To every action, there is a reaction. Now, by the govt bailing out another large bank because of fear of a financial crisis – “too big to fail” – the government is implicitly requiring large depositors, people with more than $250k in their bank, to move their deposits to larger banks such as JP Morgan in order to have their deposits entirely ensured. If they leave over $250k in a small regional bank and it goes under, the govt is implying that depositor will lose everything over the $250k limit because the bank failing is not “too big to fail”. So, the govt is encouraging a flight of capital from small, regional banks. This means even more banking stress on the banks that are already at risk. See this video clip below where Congress begins to discuss this with the Treasury secretary:

Problem #2

“Eurodollars”, or dollars overseas, are far more numerous than dollars in the US system. As financial conditions tighten, more of these foreign dollars will be “cashed out” and the related assets redeemed. The owners of these dollars do not have direct access to the Fed bailout facilities. They cannot easily trade in depreciating treasuries/bonds and be made whole. Nor can they directly access reverse repo/repo facilities. Furthermore, foreign banks sometimes do not even have direct access to US govt debt in the first place, which is used as collateral. Instead, they have a rehypothecated version of US bonds. US banks “loan” out US bonds they own to multiple foreign parties to make extra money. Sometimes these are rehypothecated as much as 100 times! Foreign banks need US dollars, but have no means to produce them so they must rely on overly complicated, and dangerous financial instruments. So in short, it is a powder keg waiting to explode and the Federal Reserve has no control over it. This worldwide issue will dwarf SVB.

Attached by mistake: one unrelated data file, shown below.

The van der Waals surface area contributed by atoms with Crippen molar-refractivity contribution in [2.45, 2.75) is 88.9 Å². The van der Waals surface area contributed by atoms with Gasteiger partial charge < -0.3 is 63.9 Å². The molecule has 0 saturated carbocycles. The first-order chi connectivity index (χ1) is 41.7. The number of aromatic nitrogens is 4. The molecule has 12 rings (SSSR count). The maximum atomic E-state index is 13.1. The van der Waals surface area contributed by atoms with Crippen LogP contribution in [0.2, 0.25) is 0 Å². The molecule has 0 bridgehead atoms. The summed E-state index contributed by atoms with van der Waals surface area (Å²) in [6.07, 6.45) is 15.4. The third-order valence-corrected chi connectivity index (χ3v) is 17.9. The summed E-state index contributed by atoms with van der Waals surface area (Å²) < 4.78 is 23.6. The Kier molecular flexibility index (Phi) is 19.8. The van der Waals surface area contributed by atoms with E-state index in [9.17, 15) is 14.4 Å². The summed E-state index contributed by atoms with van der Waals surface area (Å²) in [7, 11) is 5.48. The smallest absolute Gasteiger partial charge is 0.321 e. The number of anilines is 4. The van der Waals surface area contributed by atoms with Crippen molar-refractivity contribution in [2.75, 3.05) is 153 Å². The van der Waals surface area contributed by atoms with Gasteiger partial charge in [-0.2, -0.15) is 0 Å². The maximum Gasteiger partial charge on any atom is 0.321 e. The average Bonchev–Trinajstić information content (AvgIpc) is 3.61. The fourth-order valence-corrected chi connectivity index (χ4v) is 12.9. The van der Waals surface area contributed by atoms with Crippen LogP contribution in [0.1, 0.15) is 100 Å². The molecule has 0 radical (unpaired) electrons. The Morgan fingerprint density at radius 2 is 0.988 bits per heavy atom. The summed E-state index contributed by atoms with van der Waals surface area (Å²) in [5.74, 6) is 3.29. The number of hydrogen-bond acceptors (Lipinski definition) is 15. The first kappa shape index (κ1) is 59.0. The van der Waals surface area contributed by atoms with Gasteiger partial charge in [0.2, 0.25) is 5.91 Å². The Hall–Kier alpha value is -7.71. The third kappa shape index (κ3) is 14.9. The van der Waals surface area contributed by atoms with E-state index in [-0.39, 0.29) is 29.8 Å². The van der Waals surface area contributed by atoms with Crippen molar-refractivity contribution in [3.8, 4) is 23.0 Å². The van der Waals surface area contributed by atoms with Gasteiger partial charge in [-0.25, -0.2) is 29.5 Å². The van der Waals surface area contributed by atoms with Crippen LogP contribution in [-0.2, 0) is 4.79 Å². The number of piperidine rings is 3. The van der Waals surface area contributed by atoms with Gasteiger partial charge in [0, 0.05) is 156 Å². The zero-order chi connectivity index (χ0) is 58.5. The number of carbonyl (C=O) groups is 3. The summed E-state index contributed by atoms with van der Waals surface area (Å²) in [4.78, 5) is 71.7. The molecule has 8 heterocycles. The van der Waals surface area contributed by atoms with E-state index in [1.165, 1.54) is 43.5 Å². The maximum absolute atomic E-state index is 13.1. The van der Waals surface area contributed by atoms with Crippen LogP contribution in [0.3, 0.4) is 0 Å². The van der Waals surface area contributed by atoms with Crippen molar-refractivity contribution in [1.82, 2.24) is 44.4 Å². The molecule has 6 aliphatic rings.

The bond market curve inversion confirms this very real fear. Without getting into detail on that, you can checkout this explanation here:

Problem #3